"Tact is the knack of making a point without making an enemy."
-- Isaac Newton
This is easier said than done, especially when dealing with emotional people and situations. Often I just say nothing at all, but later daydream about what I could/should have said. Other times, I try to make a tactful point, but end up inadvertently offending the other person. One thing in my favor is that I rarely fly off the handle and vent wildly. What do you think/do?
Silence trumps all. The only problem here is that so few are a master of silence and so many believe themselves a master of words. I have most often come to regret not the words that I spoke, but that I spoke at all.
There is no harm in trying to make your point but what is most commonly clear is that all minds, as it regards the truth, are already made up before you even begin to speak. So, with that in mind, be tactful always and be mindful not of what you are saying but of what is being heard.
There is wisdom both in words and in silence but the wisdom of silence is far more pronounced.
Don't know Lucinda..."To Speak the Truth, Tactfully"(?). It smacks of 'Politics' to me. And an Artform perfected by so called 'SpinDoctors' which amounts sometimes to 2 initials... I think/believe Art should be sincere (sometimes, brutally so). Whether on print or canvas. And if you are going to 'talk the talk',, of course, you should have 'walked the walk'.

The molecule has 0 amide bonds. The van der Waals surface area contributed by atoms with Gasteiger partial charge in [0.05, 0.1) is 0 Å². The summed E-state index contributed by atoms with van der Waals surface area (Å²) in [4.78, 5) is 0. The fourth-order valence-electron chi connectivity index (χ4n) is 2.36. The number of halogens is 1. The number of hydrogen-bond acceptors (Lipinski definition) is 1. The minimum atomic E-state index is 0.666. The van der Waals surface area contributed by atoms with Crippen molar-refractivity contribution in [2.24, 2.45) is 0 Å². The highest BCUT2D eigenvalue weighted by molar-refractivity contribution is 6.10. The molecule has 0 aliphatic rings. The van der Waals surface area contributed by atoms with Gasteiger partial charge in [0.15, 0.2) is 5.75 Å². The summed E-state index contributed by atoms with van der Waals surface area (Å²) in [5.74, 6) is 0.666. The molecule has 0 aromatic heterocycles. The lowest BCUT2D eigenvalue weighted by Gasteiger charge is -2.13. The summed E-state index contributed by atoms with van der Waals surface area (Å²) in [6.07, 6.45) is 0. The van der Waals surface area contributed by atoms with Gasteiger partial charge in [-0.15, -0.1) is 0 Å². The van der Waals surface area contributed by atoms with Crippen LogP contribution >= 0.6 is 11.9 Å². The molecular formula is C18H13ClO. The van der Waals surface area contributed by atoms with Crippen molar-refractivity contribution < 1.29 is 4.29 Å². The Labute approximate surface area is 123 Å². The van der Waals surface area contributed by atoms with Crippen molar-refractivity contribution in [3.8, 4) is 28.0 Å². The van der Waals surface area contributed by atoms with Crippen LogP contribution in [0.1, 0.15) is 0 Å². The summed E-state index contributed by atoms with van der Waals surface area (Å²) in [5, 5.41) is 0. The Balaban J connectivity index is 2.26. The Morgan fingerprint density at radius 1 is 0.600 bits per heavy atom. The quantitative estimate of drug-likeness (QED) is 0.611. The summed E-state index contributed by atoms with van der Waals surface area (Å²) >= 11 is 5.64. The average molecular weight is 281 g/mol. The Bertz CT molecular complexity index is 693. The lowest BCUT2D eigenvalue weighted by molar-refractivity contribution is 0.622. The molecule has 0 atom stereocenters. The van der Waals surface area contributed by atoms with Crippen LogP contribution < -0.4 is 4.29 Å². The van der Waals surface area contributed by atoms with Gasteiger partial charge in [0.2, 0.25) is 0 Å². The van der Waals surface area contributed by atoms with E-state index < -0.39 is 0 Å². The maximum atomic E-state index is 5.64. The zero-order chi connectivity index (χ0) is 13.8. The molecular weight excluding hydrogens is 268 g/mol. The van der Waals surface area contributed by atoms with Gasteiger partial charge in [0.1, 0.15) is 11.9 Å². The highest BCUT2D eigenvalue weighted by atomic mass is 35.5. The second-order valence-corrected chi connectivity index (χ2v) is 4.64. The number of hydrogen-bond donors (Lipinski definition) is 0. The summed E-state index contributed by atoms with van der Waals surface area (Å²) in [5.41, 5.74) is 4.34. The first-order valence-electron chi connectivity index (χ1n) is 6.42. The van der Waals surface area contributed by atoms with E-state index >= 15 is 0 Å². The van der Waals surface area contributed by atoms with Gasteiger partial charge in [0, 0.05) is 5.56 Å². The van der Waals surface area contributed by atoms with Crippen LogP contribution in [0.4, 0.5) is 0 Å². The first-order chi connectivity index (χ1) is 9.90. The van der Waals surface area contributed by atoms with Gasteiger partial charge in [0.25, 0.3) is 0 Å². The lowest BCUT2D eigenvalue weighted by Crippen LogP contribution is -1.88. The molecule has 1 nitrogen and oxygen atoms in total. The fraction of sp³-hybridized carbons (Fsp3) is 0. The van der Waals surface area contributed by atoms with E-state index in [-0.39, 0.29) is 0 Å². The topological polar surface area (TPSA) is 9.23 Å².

"Silence is Golden"...yes. Afterall, the 'Eternal' knows no language. It existed before its (language's) creation. And is our tie with the 'Sublime'...at least I believe/pray so. Sometimes, experience so... During Meditation.
There was an Art Poster some years ago posted all over town it stated:
Silence= Death (it made me think, anyway)
On the internet, no one can punch you in the face for being a jerk. As well, the internet provides a sort of time buffer -- if you think of the perfect rejoinder later in the day, 9 times out of 10 you can go back and add it to the conversation. Therefore ill-considered speech flourishes on the internet like fungus in a damp bath towel left on the locker room floor.
In real life, one must take into consideration that the reverse is true: If you offend someone by your speech, things could take an unpleasant turn and you could end up with a bloody nose; and, if you think of the best comeback hours later, you're out of luck. Since I'm used to being around folks who are pretty rough around the edges in so-called "real life," I have a built-in -- or rather, heavily conditioned, I guess I should say -- survival mechanism which will not permit me to say the first, or even the second, thing that pops into my head; my witty rejoinders mostly go unheard by others in real life, as evidenced by the fact that I'm still alive.
But then the internet came along, and provided me with an inexhaustible supply of neebs who are totally asking for it. Someone up there must like me. :D
Hell... have to agree, Kristi.